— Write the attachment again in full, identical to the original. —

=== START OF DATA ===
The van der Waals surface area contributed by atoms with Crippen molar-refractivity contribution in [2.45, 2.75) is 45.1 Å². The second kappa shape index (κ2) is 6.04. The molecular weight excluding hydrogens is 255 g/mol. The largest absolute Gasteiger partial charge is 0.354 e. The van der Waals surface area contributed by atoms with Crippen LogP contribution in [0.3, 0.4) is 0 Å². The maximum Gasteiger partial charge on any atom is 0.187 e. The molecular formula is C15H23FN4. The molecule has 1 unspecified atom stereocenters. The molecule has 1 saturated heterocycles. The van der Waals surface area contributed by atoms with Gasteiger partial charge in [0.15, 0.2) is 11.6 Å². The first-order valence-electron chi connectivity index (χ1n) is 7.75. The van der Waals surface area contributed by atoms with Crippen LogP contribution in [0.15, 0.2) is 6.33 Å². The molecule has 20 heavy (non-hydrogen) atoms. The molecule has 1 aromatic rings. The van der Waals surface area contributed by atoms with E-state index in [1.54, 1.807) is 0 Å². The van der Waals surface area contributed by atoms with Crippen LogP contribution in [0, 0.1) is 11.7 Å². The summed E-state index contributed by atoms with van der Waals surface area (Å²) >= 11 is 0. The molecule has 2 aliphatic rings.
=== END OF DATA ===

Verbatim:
The van der Waals surface area contributed by atoms with Crippen molar-refractivity contribution in [2.45, 2.75) is 45.1 Å². The second kappa shape index (κ2) is 6.04. The molecular weight excluding hydrogens is 255 g/mol. The largest absolute Gasteiger partial charge is 0.354 e. The van der Waals surface area contributed by atoms with Crippen LogP contribution in [0.3, 0.4) is 0 Å². The maximum Gasteiger partial charge on any atom is 0.187 e. The molecular formula is C15H23FN4. The molecule has 1 unspecified atom stereocenters. The molecule has 1 saturated heterocycles. The van der Waals surface area contributed by atoms with Gasteiger partial charge in [0.15, 0.2) is 11.6 Å². The first-order valence-electron chi connectivity index (χ1n) is 7.75. The van der Waals surface area contributed by atoms with Crippen LogP contribution in [0.15, 0.2) is 6.33 Å². The molecule has 20 heavy (non-hydrogen) atoms. The molecule has 1 aromatic rings. The van der Waals surface area contributed by atoms with E-state index in [1.54, 1.807) is 0 Å². The van der Waals surface area contributed by atoms with Crippen LogP contribution in [0, 0.1) is 11.7 Å². The summed E-state index contributed by atoms with van der Waals surface area (Å²) >= 11 is 0. The molecule has 2 aliphatic rings.